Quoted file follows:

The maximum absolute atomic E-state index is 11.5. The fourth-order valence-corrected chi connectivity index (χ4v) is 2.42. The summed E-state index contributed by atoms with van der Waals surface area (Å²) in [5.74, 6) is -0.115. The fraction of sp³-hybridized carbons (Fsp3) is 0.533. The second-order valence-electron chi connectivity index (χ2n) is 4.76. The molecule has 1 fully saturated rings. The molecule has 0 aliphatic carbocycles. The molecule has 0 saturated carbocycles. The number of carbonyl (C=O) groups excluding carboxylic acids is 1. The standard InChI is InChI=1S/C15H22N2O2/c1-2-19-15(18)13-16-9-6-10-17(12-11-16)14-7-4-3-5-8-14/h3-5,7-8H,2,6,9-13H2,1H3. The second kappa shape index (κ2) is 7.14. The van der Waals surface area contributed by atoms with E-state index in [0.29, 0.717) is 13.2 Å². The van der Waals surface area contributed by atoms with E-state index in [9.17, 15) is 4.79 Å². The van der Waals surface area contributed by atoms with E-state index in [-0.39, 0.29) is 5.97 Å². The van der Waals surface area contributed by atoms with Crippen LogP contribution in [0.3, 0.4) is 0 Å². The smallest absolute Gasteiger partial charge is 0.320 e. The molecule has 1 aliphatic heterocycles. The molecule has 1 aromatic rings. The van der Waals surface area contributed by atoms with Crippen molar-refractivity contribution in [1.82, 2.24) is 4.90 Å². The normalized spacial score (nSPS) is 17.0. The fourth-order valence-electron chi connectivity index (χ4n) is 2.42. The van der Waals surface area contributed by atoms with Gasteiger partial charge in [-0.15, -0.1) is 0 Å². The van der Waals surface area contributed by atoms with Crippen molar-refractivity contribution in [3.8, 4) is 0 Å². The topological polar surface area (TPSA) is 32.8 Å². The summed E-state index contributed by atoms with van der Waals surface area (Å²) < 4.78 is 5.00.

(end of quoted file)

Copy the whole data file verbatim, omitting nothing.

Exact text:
The maximum absolute atomic E-state index is 11.5. The fourth-order valence-corrected chi connectivity index (χ4v) is 2.42. The summed E-state index contributed by atoms with van der Waals surface area (Å²) in [5.74, 6) is -0.115. The fraction of sp³-hybridized carbons (Fsp3) is 0.533. The second-order valence-electron chi connectivity index (χ2n) is 4.76. The molecule has 1 fully saturated rings. The molecule has 0 aliphatic carbocycles. The molecule has 0 saturated carbocycles. The number of carbonyl (C=O) groups excluding carboxylic acids is 1. The standard InChI is InChI=1S/C15H22N2O2/c1-2-19-15(18)13-16-9-6-10-17(12-11-16)14-7-4-3-5-8-14/h3-5,7-8H,2,6,9-13H2,1H3. The second kappa shape index (κ2) is 7.14. The van der Waals surface area contributed by atoms with E-state index in [0.29, 0.717) is 13.2 Å². The van der Waals surface area contributed by atoms with E-state index in [9.17, 15) is 4.79 Å². The van der Waals surface area contributed by atoms with E-state index in [-0.39, 0.29) is 5.97 Å². The van der Waals surface area contributed by atoms with Crippen LogP contribution in [0.3, 0.4) is 0 Å². The smallest absolute Gasteiger partial charge is 0.320 e. The molecule has 1 aliphatic heterocycles. The molecule has 1 aromatic rings. The van der Waals surface area contributed by atoms with Crippen molar-refractivity contribution in [1.82, 2.24) is 4.90 Å². The normalized spacial score (nSPS) is 17.0. The fourth-order valence-electron chi connectivity index (χ4n) is 2.42. The van der Waals surface area contributed by atoms with Gasteiger partial charge in [-0.15, -0.1) is 0 Å². The van der Waals surface area contributed by atoms with Crippen molar-refractivity contribution in [3.8, 4) is 0 Å². The topological polar surface area (TPSA) is 32.8 Å². The summed E-state index contributed by atoms with van der Waals surface area (Å²) < 4.78 is 5.00.